Bitcoin: In late 2017, the price of Bitcoin surged to record highs before experiencing a sharp decline in early 2018. The price of Bitcoin rebounded briefly in the following months, only to continue its decline. 

Despite resurging to new heights in September 2020, the cryptocurrency has been dogged by volatility in the ensuing years.

How long does a dead cat bounce last? 

The duration of a dead cat bounce can vary, but it's typically a short-lived phenomenon that lasts a few days to a few weeks at most. The rebound is often brief and temporary, driven by short-term factors rather than fundamental ones. Once the buying pressure subsides, the asset's price will likely resume its downward trend.

The duration of a dead cat bounce may also depend on the volatility of the asset's decline and the overall market conditions. The rebound may be more pronounced but shorter-lived if the slide is particularly sharp and sudden. 

On the other hand, if the decline is more gradual, the dead cat bounce may be less pronounced, but the downtrend could last longer.

How to spot one

Spotting a dead cat bounce can be challenging, but there are a few indicators that investors and traders can look for. These include:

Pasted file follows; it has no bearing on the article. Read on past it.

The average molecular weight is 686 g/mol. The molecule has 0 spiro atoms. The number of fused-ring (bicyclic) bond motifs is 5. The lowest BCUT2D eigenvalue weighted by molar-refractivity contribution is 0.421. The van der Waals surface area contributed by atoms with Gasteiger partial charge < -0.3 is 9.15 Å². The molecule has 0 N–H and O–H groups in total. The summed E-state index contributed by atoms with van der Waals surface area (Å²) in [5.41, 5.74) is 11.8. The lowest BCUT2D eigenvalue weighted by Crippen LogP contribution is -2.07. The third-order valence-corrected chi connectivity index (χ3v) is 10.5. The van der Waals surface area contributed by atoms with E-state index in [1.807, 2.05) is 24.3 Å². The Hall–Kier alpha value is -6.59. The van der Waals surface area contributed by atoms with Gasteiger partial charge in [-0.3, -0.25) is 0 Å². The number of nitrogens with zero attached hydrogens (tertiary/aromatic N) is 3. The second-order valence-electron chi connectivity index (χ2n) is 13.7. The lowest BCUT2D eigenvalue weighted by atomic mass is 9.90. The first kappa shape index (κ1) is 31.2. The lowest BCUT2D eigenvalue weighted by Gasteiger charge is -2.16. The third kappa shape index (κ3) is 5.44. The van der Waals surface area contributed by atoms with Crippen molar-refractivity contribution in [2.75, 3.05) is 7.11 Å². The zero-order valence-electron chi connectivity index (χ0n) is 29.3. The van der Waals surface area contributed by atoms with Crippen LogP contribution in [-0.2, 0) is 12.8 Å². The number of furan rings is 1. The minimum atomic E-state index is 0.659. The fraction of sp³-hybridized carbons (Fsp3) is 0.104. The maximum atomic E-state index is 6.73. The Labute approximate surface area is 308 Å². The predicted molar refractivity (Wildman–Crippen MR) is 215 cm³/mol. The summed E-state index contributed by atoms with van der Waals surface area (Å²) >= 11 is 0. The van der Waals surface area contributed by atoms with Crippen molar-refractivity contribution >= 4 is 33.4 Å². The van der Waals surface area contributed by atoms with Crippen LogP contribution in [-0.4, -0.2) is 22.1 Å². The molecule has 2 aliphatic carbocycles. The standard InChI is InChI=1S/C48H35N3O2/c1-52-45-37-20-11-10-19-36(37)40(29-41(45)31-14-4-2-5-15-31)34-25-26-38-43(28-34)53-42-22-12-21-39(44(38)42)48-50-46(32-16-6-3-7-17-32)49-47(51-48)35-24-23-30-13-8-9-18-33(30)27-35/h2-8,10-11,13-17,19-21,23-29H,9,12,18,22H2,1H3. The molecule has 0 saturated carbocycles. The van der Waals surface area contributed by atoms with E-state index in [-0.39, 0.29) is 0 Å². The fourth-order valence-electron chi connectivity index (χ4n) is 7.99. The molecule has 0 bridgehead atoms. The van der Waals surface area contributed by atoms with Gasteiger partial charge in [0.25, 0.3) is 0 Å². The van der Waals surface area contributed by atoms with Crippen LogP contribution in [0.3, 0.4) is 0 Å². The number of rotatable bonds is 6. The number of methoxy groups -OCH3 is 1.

• Significant and prolonged declines in an asset's price: Before a dead cat bounce occurs, the asset must have experienced a significant and sustained reduction in price.
  • Sudden and sharp rebound in the asset's price: A dead cat bounce is characterised by a temporary and often sharp rebound in the price of the asset after a prolonged decline.
  • Lack of fundamental support for the rebound: The rebound in the asset's price during a dead cat bounce is typically not supported by strong fundamental factors, such as positive news or financial performance. Instead, it's often driven by short-term or technical factors, such as oversold conditions or a shift in market sentiment.
  • Low trading volume during the rebound: During a dead cat bounce, the trading volume may be lower than usual, indicating that the rebound is driven by short-term traders rather than long-term investors.